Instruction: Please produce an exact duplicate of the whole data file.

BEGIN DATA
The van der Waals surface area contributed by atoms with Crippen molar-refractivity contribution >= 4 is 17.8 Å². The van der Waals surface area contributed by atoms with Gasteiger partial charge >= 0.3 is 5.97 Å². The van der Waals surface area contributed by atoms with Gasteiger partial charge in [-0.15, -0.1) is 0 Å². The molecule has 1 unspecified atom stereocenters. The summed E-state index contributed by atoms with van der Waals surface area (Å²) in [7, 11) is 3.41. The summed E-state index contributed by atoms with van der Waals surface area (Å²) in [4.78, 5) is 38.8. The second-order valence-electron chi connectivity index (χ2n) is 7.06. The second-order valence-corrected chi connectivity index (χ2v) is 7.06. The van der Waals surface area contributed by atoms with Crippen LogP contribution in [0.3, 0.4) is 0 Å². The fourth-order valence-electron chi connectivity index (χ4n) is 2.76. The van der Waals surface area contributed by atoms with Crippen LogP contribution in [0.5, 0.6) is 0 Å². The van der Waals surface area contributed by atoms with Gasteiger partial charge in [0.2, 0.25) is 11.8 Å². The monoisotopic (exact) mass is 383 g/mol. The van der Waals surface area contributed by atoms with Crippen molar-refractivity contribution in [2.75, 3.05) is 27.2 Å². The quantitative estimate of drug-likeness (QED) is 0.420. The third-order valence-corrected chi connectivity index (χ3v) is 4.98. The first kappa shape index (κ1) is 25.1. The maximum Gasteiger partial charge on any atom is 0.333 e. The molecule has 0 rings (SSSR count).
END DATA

The van der Waals surface area contributed by atoms with Crippen molar-refractivity contribution >= 4 is 17.8 Å². The van der Waals surface area contributed by atoms with Gasteiger partial charge >= 0.3 is 5.97 Å². The van der Waals surface area contributed by atoms with Gasteiger partial charge in [-0.15, -0.1) is 0 Å². The molecule has 1 unspecified atom stereocenters. The summed E-state index contributed by atoms with van der Waals surface area (Å²) in [7, 11) is 3.41. The summed E-state index contributed by atoms with van der Waals surface area (Å²) in [4.78, 5) is 38.8. The second-order valence-electron chi connectivity index (χ2n) is 7.06. The second-order valence-corrected chi connectivity index (χ2v) is 7.06. The van der Waals surface area contributed by atoms with Crippen LogP contribution in [0.3, 0.4) is 0 Å². The fourth-order valence-electron chi connectivity index (χ4n) is 2.76. The van der Waals surface area contributed by atoms with Crippen LogP contribution in [0.5, 0.6) is 0 Å². The van der Waals surface area contributed by atoms with Gasteiger partial charge in [0.2, 0.25) is 11.8 Å². The monoisotopic (exact) mass is 383 g/mol. The van der Waals surface area contributed by atoms with Crippen molar-refractivity contribution in [2.75, 3.05) is 27.2 Å². The quantitative estimate of drug-likeness (QED) is 0.420. The third-order valence-corrected chi connectivity index (χ3v) is 4.98. The first kappa shape index (κ1) is 25.1. The maximum Gasteiger partial charge on any atom is 0.333 e. The molecule has 0 rings (SSSR count).